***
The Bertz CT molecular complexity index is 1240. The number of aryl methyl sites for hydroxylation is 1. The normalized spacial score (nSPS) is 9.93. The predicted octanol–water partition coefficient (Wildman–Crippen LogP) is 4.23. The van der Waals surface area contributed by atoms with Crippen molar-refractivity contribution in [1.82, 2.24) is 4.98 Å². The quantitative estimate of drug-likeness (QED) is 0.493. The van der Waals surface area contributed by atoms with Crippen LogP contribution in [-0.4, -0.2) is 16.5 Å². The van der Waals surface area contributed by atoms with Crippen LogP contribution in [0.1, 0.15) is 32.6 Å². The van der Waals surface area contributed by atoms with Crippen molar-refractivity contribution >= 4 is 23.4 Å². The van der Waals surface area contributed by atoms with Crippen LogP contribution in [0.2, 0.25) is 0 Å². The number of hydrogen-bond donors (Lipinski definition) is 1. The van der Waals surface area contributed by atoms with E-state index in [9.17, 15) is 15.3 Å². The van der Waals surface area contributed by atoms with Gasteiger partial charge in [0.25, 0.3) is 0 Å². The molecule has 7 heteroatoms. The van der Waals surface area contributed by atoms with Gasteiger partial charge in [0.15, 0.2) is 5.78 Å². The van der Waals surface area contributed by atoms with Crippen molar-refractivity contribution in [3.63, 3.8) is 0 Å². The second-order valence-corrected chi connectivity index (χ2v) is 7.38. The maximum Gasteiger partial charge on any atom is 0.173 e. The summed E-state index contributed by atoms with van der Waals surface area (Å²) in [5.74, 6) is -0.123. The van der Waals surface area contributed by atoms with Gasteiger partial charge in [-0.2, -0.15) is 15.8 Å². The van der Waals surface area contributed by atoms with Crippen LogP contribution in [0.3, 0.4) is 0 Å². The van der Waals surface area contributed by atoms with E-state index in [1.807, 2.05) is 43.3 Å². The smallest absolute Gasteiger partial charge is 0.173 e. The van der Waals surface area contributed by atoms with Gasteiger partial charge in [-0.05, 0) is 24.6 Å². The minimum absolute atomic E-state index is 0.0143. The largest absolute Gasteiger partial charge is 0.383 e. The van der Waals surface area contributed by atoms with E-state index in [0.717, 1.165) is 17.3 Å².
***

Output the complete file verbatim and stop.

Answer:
The Bertz CT molecular complexity index is 1240. The number of aryl methyl sites for hydroxylation is 1. The normalized spacial score (nSPS) is 9.93. The predicted octanol–water partition coefficient (Wildman–Crippen LogP) is 4.23. The van der Waals surface area contributed by atoms with Crippen molar-refractivity contribution in [1.82, 2.24) is 4.98 Å². The quantitative estimate of drug-likeness (QED) is 0.493. The van der Waals surface area contributed by atoms with Crippen LogP contribution in [-0.4, -0.2) is 16.5 Å². The van der Waals surface area contributed by atoms with Crippen LogP contribution in [0.1, 0.15) is 32.6 Å². The van der Waals surface area contributed by atoms with Crippen molar-refractivity contribution >= 4 is 23.4 Å². The van der Waals surface area contributed by atoms with Crippen LogP contribution in [0.2, 0.25) is 0 Å². The number of hydrogen-bond donors (Lipinski definition) is 1. The van der Waals surface area contributed by atoms with E-state index in [9.17, 15) is 15.3 Å². The van der Waals surface area contributed by atoms with Gasteiger partial charge in [0.25, 0.3) is 0 Å². The molecule has 7 heteroatoms. The van der Waals surface area contributed by atoms with Gasteiger partial charge in [0.15, 0.2) is 5.78 Å². The van der Waals surface area contributed by atoms with Crippen molar-refractivity contribution in [3.63, 3.8) is 0 Å². The second-order valence-corrected chi connectivity index (χ2v) is 7.38. The maximum Gasteiger partial charge on any atom is 0.173 e. The summed E-state index contributed by atoms with van der Waals surface area (Å²) in [5.74, 6) is -0.123. The van der Waals surface area contributed by atoms with Gasteiger partial charge in [-0.2, -0.15) is 15.8 Å². The van der Waals surface area contributed by atoms with Crippen LogP contribution in [0.3, 0.4) is 0 Å². The van der Waals surface area contributed by atoms with E-state index in [1.807, 2.05) is 43.3 Å². The smallest absolute Gasteiger partial charge is 0.173 e. The van der Waals surface area contributed by atoms with Gasteiger partial charge in [-0.05, 0) is 24.6 Å². The minimum absolute atomic E-state index is 0.0143. The largest absolute Gasteiger partial charge is 0.383 e. The van der Waals surface area contributed by atoms with E-state index in [0.717, 1.165) is 17.3 Å².